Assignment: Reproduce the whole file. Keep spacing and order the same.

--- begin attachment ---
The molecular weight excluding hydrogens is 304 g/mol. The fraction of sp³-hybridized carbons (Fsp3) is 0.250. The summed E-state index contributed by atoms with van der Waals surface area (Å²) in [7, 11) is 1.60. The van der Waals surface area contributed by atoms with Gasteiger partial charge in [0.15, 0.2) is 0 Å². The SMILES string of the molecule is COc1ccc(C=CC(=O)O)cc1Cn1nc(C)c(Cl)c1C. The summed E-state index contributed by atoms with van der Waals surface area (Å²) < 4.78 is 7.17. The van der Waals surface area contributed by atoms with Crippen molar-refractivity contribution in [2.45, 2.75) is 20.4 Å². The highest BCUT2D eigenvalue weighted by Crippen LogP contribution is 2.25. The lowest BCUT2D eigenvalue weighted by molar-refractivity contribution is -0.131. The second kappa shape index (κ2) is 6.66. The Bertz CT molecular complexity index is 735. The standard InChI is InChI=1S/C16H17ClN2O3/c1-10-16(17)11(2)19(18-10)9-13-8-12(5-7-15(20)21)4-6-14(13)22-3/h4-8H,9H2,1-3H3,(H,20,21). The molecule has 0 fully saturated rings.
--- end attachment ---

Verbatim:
The molecular weight excluding hydrogens is 304 g/mol. The fraction of sp³-hybridized carbons (Fsp3) is 0.250. The summed E-state index contributed by atoms with van der Waals surface area (Å²) in [7, 11) is 1.60. The van der Waals surface area contributed by atoms with Gasteiger partial charge in [0.15, 0.2) is 0 Å². The SMILES string of the molecule is COc1ccc(C=CC(=O)O)cc1Cn1nc(C)c(Cl)c1C. The summed E-state index contributed by atoms with van der Waals surface area (Å²) < 4.78 is 7.17. The van der Waals surface area contributed by atoms with Crippen molar-refractivity contribution in [2.45, 2.75) is 20.4 Å². The highest BCUT2D eigenvalue weighted by Crippen LogP contribution is 2.25. The lowest BCUT2D eigenvalue weighted by molar-refractivity contribution is -0.131. The second kappa shape index (κ2) is 6.66. The Bertz CT molecular complexity index is 735. The standard InChI is InChI=1S/C16H17ClN2O3/c1-10-16(17)11(2)19(18-10)9-13-8-12(5-7-15(20)21)4-6-14(13)22-3/h4-8H,9H2,1-3H3,(H,20,21). The molecule has 0 fully saturated rings.